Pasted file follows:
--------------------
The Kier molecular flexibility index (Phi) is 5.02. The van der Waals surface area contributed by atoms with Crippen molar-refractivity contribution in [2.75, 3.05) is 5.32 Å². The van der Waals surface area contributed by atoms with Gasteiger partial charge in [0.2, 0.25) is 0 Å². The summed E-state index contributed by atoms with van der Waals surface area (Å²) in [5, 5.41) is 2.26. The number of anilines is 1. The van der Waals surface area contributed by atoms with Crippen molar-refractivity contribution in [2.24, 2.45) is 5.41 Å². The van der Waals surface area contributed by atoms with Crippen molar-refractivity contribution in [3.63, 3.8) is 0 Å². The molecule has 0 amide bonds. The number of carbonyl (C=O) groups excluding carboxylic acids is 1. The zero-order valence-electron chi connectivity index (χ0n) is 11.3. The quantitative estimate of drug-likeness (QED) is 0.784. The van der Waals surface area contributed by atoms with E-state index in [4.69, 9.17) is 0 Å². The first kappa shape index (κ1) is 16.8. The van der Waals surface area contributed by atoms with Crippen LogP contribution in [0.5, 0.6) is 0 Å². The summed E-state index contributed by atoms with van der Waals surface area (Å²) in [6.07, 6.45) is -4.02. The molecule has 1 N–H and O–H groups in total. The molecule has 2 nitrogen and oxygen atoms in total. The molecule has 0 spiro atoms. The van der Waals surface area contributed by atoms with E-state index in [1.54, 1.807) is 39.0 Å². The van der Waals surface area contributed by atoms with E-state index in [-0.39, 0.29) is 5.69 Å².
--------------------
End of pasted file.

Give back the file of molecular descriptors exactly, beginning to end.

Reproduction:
The Kier molecular flexibility index (Phi) is 5.02. The van der Waals surface area contributed by atoms with Crippen molar-refractivity contribution in [2.75, 3.05) is 5.32 Å². The van der Waals surface area contributed by atoms with Gasteiger partial charge in [0.2, 0.25) is 0 Å². The summed E-state index contributed by atoms with van der Waals surface area (Å²) in [5, 5.41) is 2.26. The number of anilines is 1. The van der Waals surface area contributed by atoms with Crippen molar-refractivity contribution in [2.24, 2.45) is 5.41 Å². The van der Waals surface area contributed by atoms with Crippen molar-refractivity contribution in [3.63, 3.8) is 0 Å². The molecule has 0 amide bonds. The number of carbonyl (C=O) groups excluding carboxylic acids is 1. The zero-order valence-electron chi connectivity index (χ0n) is 11.3. The quantitative estimate of drug-likeness (QED) is 0.784. The van der Waals surface area contributed by atoms with E-state index in [4.69, 9.17) is 0 Å². The first kappa shape index (κ1) is 16.8. The van der Waals surface area contributed by atoms with Crippen LogP contribution in [0.5, 0.6) is 0 Å². The summed E-state index contributed by atoms with van der Waals surface area (Å²) in [6.07, 6.45) is -4.02. The molecule has 1 N–H and O–H groups in total. The molecule has 2 nitrogen and oxygen atoms in total. The molecule has 0 spiro atoms. The van der Waals surface area contributed by atoms with E-state index in [1.54, 1.807) is 39.0 Å². The van der Waals surface area contributed by atoms with E-state index in [-0.39, 0.29) is 5.69 Å².